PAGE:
* 2. put in the data */
            Node new_Node = new Node(new_data);
      
            /* 3. Make next of new node as head
            and previous as NULL */
            new_Node.next = head;
            new_Node.prev = null;
      
            /* 4. change prev of head node to new node */
            if (head != null)
                head.prev = new_Node;
      
            /* 5. move the head to point to the new node */
            head = new_Node;
        }
      
        /* Given a node as prev_node, 
        insert a new node after the given node */
        public void InsertAfter(
            Node prev_Node, int new_data)
        {
      
            /*1. check if the given
            prev_node is NULL */
            if (prev_Node == null) {
                System.out.println(
                    "The given previous node"
                    + " cannot be NULL ");
                return;
            }
      
            /* 2. allocate node 
            * 3. put in the data */
            Node new_node = new Node(new_data);
      
            /* 4. Make next of new node 
            as next of prev_node */
            new_node.next = prev_Node.next;
      
            /* 5. Make the next of
            prev_node as new_node */
            prev_Node.next = new_node;
      
            /* 6. Make prev_node as
            previous of new_node */
            new_node.prev = prev_Node;
      
            /* 7. Change previous of 
            new_node's next node */
            if (new_node.next != null)
                new_node.next.prev = new_node;
        }
      
        // Add a node at the end of the list
        void append(int new_data)
        {
            /* 1. allocate node 
            * 2. put in the data */
            Node new_node = new Node(new_data);
      
            Node last = head; /* used in step 5*/
      
            /* 3. This new node is going
            to be the last node, so 
            * make next of it as NULL*/
            new_node.next = null;
      
            /* 4. If the Linked List is empty,
            * then make the new 
            * node as head */
            if (head == null) {
                new_node.prev = null;
                head = new_node;
                return;
            }
      
            /* 5. Else traverse till
            the last node */
            while (last.next != null)
                last = last.next;
      
            /* 6. Change the next of last node */
            last.next = new_node;
      
            /* 7. Make last node as
            previous of new node */
            new_node.prev = last;
        }
      
        // This function prints contents
        // of linked list starting
        // from the given node
        public void printlist(Node node)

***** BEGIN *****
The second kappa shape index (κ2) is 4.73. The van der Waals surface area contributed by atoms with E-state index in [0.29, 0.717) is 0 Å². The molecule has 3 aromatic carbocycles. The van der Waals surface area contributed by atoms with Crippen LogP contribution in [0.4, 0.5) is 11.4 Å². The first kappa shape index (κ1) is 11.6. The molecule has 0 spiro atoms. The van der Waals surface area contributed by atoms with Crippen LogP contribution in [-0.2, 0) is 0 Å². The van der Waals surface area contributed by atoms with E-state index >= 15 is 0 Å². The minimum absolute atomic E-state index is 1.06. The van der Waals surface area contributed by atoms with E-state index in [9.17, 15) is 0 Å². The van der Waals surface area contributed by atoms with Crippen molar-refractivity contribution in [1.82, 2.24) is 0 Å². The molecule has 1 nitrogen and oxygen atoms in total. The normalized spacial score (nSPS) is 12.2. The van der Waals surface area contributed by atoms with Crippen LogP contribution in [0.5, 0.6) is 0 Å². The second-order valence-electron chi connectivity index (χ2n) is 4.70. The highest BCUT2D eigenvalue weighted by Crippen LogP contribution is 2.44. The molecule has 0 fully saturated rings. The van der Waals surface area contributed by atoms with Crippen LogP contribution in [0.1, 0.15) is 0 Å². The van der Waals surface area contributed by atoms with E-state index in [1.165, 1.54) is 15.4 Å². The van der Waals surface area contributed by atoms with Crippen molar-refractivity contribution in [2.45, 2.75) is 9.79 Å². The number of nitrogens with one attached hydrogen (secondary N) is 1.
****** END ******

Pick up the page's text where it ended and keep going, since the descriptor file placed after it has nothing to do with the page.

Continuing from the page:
{
            Node last = null;
            System.out.println(
                "Traversal in forward Direction");
            while (node != null) {
                System.out.print(node.data + " ");
                last = node;
                node = node.next;
            }
            System.out.println();
            System.out.println(
                "Traversal in reverse direction");
            while (last != null) {
                System.out.print(last.data + " ");
                last = last.prev;
            }
        }
      
        /* Driver program to test above functions*/
        public static void main(String[] args)
        {
            /* Start with the empty list */
            DLL dll = new DLL();
      
            // Insert 6. So linked list becomes 6->NULL
            dll.append(6);
      
            // Insert 7 at the beginning.
            // So linked list becomes 7->6->NULL
            dll.push(7);
      
            // Insert 1 at the beginning.
            // So linked list becomes 1->7->6->NULL
            dll.push(1);
      
            // Insert 4 at the end.
            // So linked list becomes
            // 1->7->6->4->NULL
            dll.append(4);
      
            // Insert 8, after 7.
            // So linked list becomes
            // 1->7->8->6->4->NULL
            dll.InsertAfter(dll.head.next, 8);
      
            System.out.println("Created DLL is: ");
            dll.printlist(dll.head);
        }
    }

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    Output:

    Created DLL is: 
    Traversal in forward Direction
    1 7 8 6 4 
    Traversal in reverse direction
    4 6 8 7 1
    
  3. Vector

    The Vector class implements a growable array of objects. Vectors basically fall in legacy classes but now it is fully compatible with collections. Vector implements a dynamic array that means it can grow or shrink as required. Like an array, it contains components that can be accessed using an integer index.

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    // Java code illustrating Vector data structure
      
    import java.util.*;
      
    class Vector_demo {
        public static void main(String[] arg)
        {
      
            // Create default vector
            Vector v = new Vector();
      
            v.add(1);
            v.add(2);
            v.add("geeks");
            v.add("forGeeks");
            v.add(3);
      
            System.out.println("Vector is " + v);
        }
    }

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    Output:

    Vector is [1, 2, geeks, forGeeks, 3]
    
  4. Stack

    Java Collection framework provides a Stack class which models and implements a Stack data structure. The class is based on the basic principle of last-in-first-out. In addition to the basic push and pop operations, the class provides three more functions of empty, search and peek. The class can also be said to extend Vector and treats the class as a stack with the five mentioned functions. The class can also be referred to as the subclass of Vector.

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    // Java code for stack implementation
      
    import java.io.*;
    import java.util.*;
      
    public class stack_implementation {
        public static void main(String a[])
        {